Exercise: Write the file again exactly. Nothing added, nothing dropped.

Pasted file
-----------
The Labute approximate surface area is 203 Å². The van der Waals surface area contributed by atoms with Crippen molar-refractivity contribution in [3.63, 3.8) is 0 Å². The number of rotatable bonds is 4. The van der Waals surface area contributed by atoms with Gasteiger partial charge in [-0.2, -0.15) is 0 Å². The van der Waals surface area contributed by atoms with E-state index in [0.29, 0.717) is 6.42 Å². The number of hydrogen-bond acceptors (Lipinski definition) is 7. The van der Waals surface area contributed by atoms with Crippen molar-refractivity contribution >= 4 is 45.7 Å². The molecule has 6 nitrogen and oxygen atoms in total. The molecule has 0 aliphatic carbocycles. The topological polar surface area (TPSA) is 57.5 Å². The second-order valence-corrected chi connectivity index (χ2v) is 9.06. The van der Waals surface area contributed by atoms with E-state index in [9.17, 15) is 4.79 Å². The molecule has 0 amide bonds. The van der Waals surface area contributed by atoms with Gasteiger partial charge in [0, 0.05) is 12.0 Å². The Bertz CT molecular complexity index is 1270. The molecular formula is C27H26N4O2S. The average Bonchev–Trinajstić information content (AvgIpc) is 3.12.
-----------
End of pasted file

The Labute approximate surface area is 203 Å². The van der Waals surface area contributed by atoms with Crippen molar-refractivity contribution in [3.63, 3.8) is 0 Å². The number of rotatable bonds is 4. The van der Waals surface area contributed by atoms with Gasteiger partial charge in [-0.2, -0.15) is 0 Å². The van der Waals surface area contributed by atoms with E-state index in [0.29, 0.717) is 6.42 Å². The number of hydrogen-bond acceptors (Lipinski definition) is 7. The van der Waals surface area contributed by atoms with Crippen molar-refractivity contribution >= 4 is 45.7 Å². The molecule has 6 nitrogen and oxygen atoms in total. The molecule has 0 aliphatic carbocycles. The topological polar surface area (TPSA) is 57.5 Å². The second-order valence-corrected chi connectivity index (χ2v) is 9.06. The van der Waals surface area contributed by atoms with E-state index in [9.17, 15) is 4.79 Å². The molecule has 0 amide bonds. The van der Waals surface area contributed by atoms with Gasteiger partial charge in [0, 0.05) is 12.0 Å². The Bertz CT molecular complexity index is 1270. The molecular formula is C27H26N4O2S. The average Bonchev–Trinajstić information content (AvgIpc) is 3.12.